1 It will be easier to understand what we teach about monastic vows by considering the state of the monasteries and how many things were done every day contrary to canon law. 2 In Augustine’s time they were free associations. Later, when discipline was corrupted, vows were added for the purpose of restoring discipline, as in a carefully planned prison. 3 Gradually, many other regulations were added besides vows. 4 These binding rules were laid upon many before the lawful age, contrary to canon law. 5 Many entered monastic life through ignorance. They were not able to judge their own strength, though they were old enough. 6 They were trapped and compelled to remain, even though some could have been freed by the kind provision of canon law. 7 This was more the case in convents of women than of monks, although more consideration should have been shown the weaker sex [1 Peter 3:7]. 8 This rigor displeased many good people before this time, who saw that young men and women were thrown into convents for a living. They saw what unfortunate results came of this procedure, how it created scandals, and what snares were cast upon consciences! 9 They were sad that the authority of canon law in so great a matter was utterly set aside and despised. 10 In addition to all these evil things, a view of vows was added that displeased even the more considerate monks. They taught that monastic vows were equal to Baptism. 11 They taught that a monastic life merited forgiveness of sins and justification before God. 12 Yes, they even added that the monastic life not only merited righteousness before God, but even greater merit, since it was said that the monastic life not only kept God’s basic law, but also the so-called “evangelical counsels.” 13 So they made people believe that the profession of monasticism was far better than Baptism, and that the monastic life was more meritorious than that of rulers, pastors, and others, who serve in their calling according to God’s commands, without any man-made services. 14 None of these things can be denied. This is all found in their own books about monasticism. 15 How did all this come about in monasteries? At one time they were schools of theology and other branches of learning, producing pastors and bishops for the benefit of the Church. Now it is another thing. It is needless to go over what everyone knows. 16 Before, they came together for the sake of learning, now they claim that monasticism is a lifestyle instituted to merit grace and righteousness. They even preach that it is a state of perfection! They put monasticism far above all other kinds of life ordained by God. 17 We have mentioned all these things without hateful exaggeration so that our teachers’ doctrine on monasticism may be better understood. 18 First, concerning monks who marry, our teachers say that it is lawful for anyone who is not suited for the single life to enter into marriage. Monastic vows cannot destroy what God has commanded and ordained. 19 God’s commandment is this, “Because of the temptation to sexual immorality, each man should have his own wife” (1 Corinthians 7:2). 20 It is not just a command given by God. God has created and ordained marriage for those who are not given an exception to natural order by God’s special work. This is what is taught according to the text in Genesis 2:18, “It is not good that the man should be alone.” 21 Therefore, those who obey this command and ordinance of God do not sin. 22 What objection can be raised to this? Let people praise the obligation of a monastic vow as much as they want, but they will never be able to destroy God’s commandment by means of a monastic vow. 23 Canon law teaches that superiors can make exceptions to monastic vows; how much less are such monastic vows in force that are contrary to God’s commandments! 24 If, in fact, an obligation to a monastic vow could never be changed for any reason, the Roman popes could never have granted exceptions to the vows. For it is not lawful for someone to make an exception to what is truly from God. 25 The Roman pontiffs have wisely judged that mercy is to be observed in these monastic obligations. That is why we read that many times they have made special arrangements and exceptions with monastic vows. 26 The case of the King of Aragon, who was called back from the monastery, is well known, and there are also examples in our own times. 27 In the second place, why do our adversaries exaggerate the obligation or effect of a vow when, at the same time, they do not have anything to say about the nature of the vow itself? A vow should be something that is possible; it should be a decision that is made freely and after careful deliberation. 28 We all know how possible perpetual chastity actually is in reality, and just how few people actually do take this vow freely and deliberately! 29 Young women and men, before they are able to make their own decision about this, are persuaded, and sometimes even forced, to take the vow of chastity. 30 Therefore, it is not fair to insist so rigorously on the obligation. Everyone knows that taking a vow that is not made freely and deliberately is against the very nature of a true vow. 31 Most canonical laws overturn vows made before the age of fifteen. Before that age a person does not seem able to make a wise judgment and to decide to make a lifelong commitment like this. 32 There is another canon law that adds even more years to this limit, showing that the vow of chastity should not be made before the age of eighteen. So which of these two canon laws should we follow? 33 Most people leaving the monastery have a valid excuse, since they took their vows before they were fifteen or eighteen. 34 Finally, even though it might be possible to condemn a person who breaks a vow, it does not follow that it is right to dissolve such a person’s marriage. 35 Augustine denies that they ought to be dissolved (XXVII. Quaest. I, Cap. Nuptiarum). Augustine’s authority should not be taken lightly, even though some wish to do so today. 36 Although it appears that God’s command about marriage delivers many from their vows, our teachers introduce another argument about vows to show that they are void. Every service of God, established and chosen by people to merit justification and grace, without God’s commandment, is wicked. For Christ says in Matthew 15:9, “In vain do they worship Me, teaching as doctrines the commandments of men.” 37 Paul teaches everywhere that righteousness is not to be sought in self-chosen practices and acts of worship, devised by people. Righteousness comes by faith to those who believe that they are received by God into grace for Christ’s sake. 38 It is clear for all to see that the monks have taught that services made up by people make satisfaction for sins and merit grace and justification. What else is this than detracting from Christ’s glory and hiding and denying the righteousness that comes through faith? 39 Therefore, it follows that monastic vows, which have been widely taken, are wicked services of God and, consequently, are void. 40 For a wicked vow, taken against God’s commandment, is not valid; for (as the Canon says) no vow ought to bind people to wickedness. 41 Paul says, “You are severed from Christ, you who would be justified by the law; you have fallen away from grace” (Galatians 5:4). 42 Therefore, anyone wanting to be justified by his vows makes Christ useless and falls from grace. 43 Anyone who tries to connect justification to monastic vows bases his justification on his own works, which properly belongs to Christ’s glory. 44 It cannot be denied that the monks have taught that they were justified and merited forgiveness of sins by means of their vows and observances. Indeed, they even invented greater absurdities, saying that they could give others a share in their works. 45 If anyone wanted to make more of this point, to make our opponents look even worse, even more things could be mentioned, things that even the monks are ashamed of now. 46 And on top of all this, the monks persuaded people that the services that they invented were a state of Christian perfection. 47 What else is this other than assigning our justification to works? 48 It is no light offense in the Church to set before the people a service invented by people, without God’s commandment, and then to teach them that such service justifies. For the righteousness of faith, which ought to be the highest teaching in the Church, is hidden when these “wonderful” and “angelic” forms of worship, with their show of poverty, humility, and celibacy, are put in front of people. 49 God’s precepts, and God’s true service, are hidden when people hear that only monks are in a state of perfection. True Christian perfection is to fear God from the heart, to have great faith, and to trust that for Christ’s sake we have a God who has been reconciled [2 Corinthians 5:18–19]. It means to ask for and expect from God His help in all things with confident assurance that we are to live according to our calling in life, being diligent in outward good works, serving in our calling. 50 This is where true perfection and true service of God is to be found. It does not consist in celibacy or in begging or in degrading clothes. 51 The people come up with all sorts of harmful opinions based on the false praise of monastic life. 52 They hear celibacy praised without measure and feel guilty about living in marriage. 53 They hear that only beggars are perfect, and so they keep their possessions and do business with guilty consciences. 54 They hear that it is an even higher work, a Gospel-counsel, not to seek revenge. So some in private life are not afraid to take revenge, for they hear that it is but a counsel and not a commandment. 55 Others come to the conclusion that a Christian cannot rightly hold a civil office or be a ruler. 56 There are on record examples of men who hid themselves in monasteries because they wanted to forsake marriage and participation in society. 57 They called this fleeing from the world, and said they were seeking a kind of life that would be more pleasing to God. They did not realize that God ought to be served according to the commandments that He Himself has given, not in commandments made up by people. 58 Only a life that has God’s commandment is good and perfect. 59 It is necessary to teach the people about these things. 60 Before our times, Gerson rebukes the monks’ error about perfection. He testifies that in his day it was a new saying that the monastic life is a state of perfection. 61 So many wicked opinions are inherent in monastic vows—that they justify, that they cause Christian perfection, that they make it possible to keep the counsels and commandments, that they are works over and above God’s commandments. 62 All these things are false and empty. They make monastic vows null and void.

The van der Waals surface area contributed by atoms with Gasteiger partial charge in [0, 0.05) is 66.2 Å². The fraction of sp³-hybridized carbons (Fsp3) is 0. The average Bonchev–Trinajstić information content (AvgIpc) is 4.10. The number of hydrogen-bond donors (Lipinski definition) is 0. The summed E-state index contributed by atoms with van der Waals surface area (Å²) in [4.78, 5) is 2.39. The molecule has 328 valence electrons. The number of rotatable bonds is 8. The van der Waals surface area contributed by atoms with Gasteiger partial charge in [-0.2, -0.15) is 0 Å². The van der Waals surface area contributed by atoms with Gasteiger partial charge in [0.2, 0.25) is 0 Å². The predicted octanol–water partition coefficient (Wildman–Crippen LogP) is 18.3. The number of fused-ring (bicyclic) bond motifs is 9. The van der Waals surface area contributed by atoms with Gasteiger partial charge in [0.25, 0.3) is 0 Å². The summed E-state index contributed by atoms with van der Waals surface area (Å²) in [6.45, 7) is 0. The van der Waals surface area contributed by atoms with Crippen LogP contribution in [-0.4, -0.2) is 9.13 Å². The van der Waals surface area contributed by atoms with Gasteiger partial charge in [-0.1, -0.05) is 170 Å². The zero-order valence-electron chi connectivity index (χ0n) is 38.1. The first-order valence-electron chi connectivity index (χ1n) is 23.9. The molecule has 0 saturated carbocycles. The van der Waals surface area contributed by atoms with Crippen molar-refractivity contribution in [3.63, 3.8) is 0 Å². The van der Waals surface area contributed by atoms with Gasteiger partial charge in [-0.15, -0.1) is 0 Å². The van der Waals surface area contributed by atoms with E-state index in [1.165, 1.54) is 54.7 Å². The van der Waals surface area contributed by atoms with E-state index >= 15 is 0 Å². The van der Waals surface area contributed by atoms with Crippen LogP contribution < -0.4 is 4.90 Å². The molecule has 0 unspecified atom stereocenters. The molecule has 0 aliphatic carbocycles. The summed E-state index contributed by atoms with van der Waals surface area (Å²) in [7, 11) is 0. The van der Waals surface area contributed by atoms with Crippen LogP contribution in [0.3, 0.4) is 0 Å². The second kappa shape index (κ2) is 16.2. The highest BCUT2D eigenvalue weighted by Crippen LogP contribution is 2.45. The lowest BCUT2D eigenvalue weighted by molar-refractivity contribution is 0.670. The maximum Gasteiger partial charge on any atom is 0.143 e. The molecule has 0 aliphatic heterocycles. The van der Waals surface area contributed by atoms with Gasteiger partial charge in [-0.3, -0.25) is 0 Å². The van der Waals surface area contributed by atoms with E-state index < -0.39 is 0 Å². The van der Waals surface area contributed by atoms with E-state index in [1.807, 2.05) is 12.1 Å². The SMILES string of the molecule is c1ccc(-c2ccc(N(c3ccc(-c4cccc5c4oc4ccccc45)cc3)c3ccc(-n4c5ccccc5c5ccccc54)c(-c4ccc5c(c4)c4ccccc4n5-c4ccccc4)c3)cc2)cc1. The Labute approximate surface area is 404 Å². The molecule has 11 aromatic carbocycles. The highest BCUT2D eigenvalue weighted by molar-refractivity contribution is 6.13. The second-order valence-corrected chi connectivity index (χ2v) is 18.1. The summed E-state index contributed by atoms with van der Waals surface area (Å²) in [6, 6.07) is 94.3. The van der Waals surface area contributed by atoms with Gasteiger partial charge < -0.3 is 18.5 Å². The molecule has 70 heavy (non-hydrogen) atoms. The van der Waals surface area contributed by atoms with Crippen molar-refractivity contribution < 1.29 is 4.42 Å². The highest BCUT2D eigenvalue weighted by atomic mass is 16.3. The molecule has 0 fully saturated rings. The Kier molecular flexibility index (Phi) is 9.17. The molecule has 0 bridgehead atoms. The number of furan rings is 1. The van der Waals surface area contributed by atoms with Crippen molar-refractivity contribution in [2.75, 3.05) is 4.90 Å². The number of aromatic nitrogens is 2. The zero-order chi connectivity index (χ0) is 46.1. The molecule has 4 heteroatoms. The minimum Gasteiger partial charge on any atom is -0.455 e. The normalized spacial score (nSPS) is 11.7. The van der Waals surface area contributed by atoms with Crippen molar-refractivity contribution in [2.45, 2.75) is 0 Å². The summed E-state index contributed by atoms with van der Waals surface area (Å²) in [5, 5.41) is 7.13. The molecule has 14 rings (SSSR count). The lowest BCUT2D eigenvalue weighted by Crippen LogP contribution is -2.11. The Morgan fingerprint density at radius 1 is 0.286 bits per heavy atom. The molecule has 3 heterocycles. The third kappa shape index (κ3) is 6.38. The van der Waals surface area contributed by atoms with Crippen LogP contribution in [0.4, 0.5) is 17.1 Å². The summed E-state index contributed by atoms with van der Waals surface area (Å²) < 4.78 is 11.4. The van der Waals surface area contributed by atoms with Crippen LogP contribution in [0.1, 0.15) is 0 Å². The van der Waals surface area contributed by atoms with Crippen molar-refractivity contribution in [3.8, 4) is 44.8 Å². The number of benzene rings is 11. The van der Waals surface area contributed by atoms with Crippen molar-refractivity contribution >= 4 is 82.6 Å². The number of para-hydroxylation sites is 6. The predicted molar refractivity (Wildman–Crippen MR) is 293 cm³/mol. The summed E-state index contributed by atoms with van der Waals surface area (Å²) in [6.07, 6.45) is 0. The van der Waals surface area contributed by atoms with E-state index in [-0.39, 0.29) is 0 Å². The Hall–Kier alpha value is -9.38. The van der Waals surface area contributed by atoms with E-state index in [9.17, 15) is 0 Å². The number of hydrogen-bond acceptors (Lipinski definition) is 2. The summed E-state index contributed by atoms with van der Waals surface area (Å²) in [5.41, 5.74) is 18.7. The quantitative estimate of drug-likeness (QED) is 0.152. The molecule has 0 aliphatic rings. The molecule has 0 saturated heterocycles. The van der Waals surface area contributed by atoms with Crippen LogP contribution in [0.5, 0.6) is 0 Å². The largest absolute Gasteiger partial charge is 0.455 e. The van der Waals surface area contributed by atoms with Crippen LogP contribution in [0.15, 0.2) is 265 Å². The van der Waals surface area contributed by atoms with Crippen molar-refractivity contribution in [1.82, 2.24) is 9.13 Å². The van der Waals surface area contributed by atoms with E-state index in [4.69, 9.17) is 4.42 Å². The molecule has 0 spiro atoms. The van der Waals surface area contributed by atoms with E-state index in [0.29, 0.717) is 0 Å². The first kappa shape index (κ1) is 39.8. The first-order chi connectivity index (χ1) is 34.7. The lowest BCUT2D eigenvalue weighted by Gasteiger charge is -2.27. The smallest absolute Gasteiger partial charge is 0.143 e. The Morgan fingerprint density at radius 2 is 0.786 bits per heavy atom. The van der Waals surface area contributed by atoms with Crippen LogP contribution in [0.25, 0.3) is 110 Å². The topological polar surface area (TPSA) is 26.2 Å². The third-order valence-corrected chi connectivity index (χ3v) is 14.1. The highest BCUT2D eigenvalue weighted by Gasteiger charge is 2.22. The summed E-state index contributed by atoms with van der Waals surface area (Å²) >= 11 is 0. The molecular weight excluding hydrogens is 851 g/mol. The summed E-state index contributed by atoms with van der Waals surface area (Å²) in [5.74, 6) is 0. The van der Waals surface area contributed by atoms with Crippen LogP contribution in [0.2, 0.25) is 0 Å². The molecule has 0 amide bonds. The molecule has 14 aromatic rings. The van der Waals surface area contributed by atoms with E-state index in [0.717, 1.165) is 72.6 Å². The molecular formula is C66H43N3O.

Concordia : The Lutheran Confessions. Edited by Paul Timothy McCain. St. Louis, MO : Concordia Publishing House, 2005, S. 53 

Jesus Juva, 
Soli Deo Gloria

Friday, March 2, 2012

Funny Friday #17

Today is Funny Friday! Enjoy another video from the good folks at The Lutheran Satire!

Jesus Juva,
Soli Deo Gloria

Thursday, March 1, 2012

Historical Church Writings #20: J.S. Bach

"Ah now, my God, thus do I fall assured into thy bosom. 
Thus speaks the soul which trusts in God when he the Savior's brotherhood and God's good faith in faith doth praise. Take me and work thy will with me until my life is finished. 
I know for sure that I unfailing blest shall be if my distress, and this my grief and woe, by thee will thus an end be granted: For thou dost know that to my soul thereby its help ariseth, that in my earthly lifetime, to Satan's discontent, thy heav'nly realm in me be manifest and thine own honor more and more be of itself exalted. 
Thus may my heart as though commmandest find, O my Jesus, blessed stillness, and I may to these muted lyres the Prince of peace a new refrain now offer.
To my shepherd I'll be true. Though he fill my cross's chalice, I'll rest fully in his pleasure, He stands in my sorrow near. One day, surely, done my weeping, Jesus' sun again will brighten. To my shepherd I'll be true. Live in Jesus, who will rule me; Heart, be glad, though thou must perish, Jesus hath enough achieved. Amen: Father, take me now! 
If I then, too, the way of death and its dark journey travel, Lead on! I'll walk the road and path which thine own eyes have shown me. Thou art my shepherd, who all things will bring to such conclusion, that I one day within thy courts thee ever more may honor. 
-- Johann Sabastian Bach

Jesus Juva,
Soli Deo Gloria